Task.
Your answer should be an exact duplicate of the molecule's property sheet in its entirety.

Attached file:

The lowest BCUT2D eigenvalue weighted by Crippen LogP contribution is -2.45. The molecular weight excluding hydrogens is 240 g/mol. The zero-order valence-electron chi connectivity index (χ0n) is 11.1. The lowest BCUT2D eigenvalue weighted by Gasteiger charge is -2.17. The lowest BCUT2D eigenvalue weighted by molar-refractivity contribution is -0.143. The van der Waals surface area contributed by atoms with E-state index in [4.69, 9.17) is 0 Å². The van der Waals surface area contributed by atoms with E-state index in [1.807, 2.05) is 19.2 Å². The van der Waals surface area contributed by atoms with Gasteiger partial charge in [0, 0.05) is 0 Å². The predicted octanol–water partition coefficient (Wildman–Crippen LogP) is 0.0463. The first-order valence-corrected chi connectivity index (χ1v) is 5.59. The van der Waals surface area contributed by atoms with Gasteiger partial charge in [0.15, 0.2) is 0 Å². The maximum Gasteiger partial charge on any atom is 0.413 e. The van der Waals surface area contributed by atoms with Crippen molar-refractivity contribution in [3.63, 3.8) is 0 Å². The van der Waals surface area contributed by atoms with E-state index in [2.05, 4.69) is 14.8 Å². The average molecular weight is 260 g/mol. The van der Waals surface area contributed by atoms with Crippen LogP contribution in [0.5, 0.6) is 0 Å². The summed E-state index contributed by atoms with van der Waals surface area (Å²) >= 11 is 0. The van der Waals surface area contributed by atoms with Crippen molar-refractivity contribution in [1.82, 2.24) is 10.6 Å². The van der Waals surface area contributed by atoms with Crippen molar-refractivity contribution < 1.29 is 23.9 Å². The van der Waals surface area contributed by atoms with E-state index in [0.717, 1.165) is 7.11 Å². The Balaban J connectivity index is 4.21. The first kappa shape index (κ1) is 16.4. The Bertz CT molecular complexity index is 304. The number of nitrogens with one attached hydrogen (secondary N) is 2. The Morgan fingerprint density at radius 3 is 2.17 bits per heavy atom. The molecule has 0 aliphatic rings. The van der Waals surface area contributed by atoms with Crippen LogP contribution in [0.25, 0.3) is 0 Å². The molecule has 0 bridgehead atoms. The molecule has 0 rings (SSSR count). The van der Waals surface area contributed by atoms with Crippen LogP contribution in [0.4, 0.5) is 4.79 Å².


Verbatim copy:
The lowest BCUT2D eigenvalue weighted by Crippen LogP contribution is -2.45. The molecular weight excluding hydrogens is 240 g/mol. The zero-order valence-electron chi connectivity index (χ0n) is 11.1. The lowest BCUT2D eigenvalue weighted by Gasteiger charge is -2.17. The lowest BCUT2D eigenvalue weighted by molar-refractivity contribution is -0.143. The van der Waals surface area contributed by atoms with E-state index in [4.69, 9.17) is 0 Å². The van der Waals surface area contributed by atoms with E-state index in [1.807, 2.05) is 19.2 Å². The van der Waals surface area contributed by atoms with Gasteiger partial charge in [0, 0.05) is 0 Å². The predicted octanol–water partition coefficient (Wildman–Crippen LogP) is 0.0463. The first-order valence-corrected chi connectivity index (χ1v) is 5.59. The van der Waals surface area contributed by atoms with Gasteiger partial charge in [0.15, 0.2) is 0 Å². The maximum Gasteiger partial charge on any atom is 0.413 e. The van der Waals surface area contributed by atoms with Crippen molar-refractivity contribution in [3.63, 3.8) is 0 Å². The van der Waals surface area contributed by atoms with E-state index in [2.05, 4.69) is 14.8 Å². The average molecular weight is 260 g/mol. The van der Waals surface area contributed by atoms with Crippen LogP contribution in [0.5, 0.6) is 0 Å². The summed E-state index contributed by atoms with van der Waals surface area (Å²) >= 11 is 0. The van der Waals surface area contributed by atoms with Crippen molar-refractivity contribution in [1.82, 2.24) is 10.6 Å². The van der Waals surface area contributed by atoms with Crippen molar-refractivity contribution < 1.29 is 23.9 Å². The van der Waals surface area contributed by atoms with E-state index in [0.717, 1.165) is 7.11 Å². The Balaban J connectivity index is 4.21. The first kappa shape index (κ1) is 16.4. The Bertz CT molecular complexity index is 304. The number of nitrogens with one attached hydrogen (secondary N) is 2. The Morgan fingerprint density at radius 3 is 2.17 bits per heavy atom. The molecule has 0 aliphatic rings. The van der Waals surface area contributed by atoms with Crippen LogP contribution in [0.25, 0.3) is 0 Å². The molecule has 0 bridgehead atoms. The molecule has 0 rings (SSSR count). The van der Waals surface area contributed by atoms with Crippen LogP contribution in [0.4, 0.5) is 4.79 Å².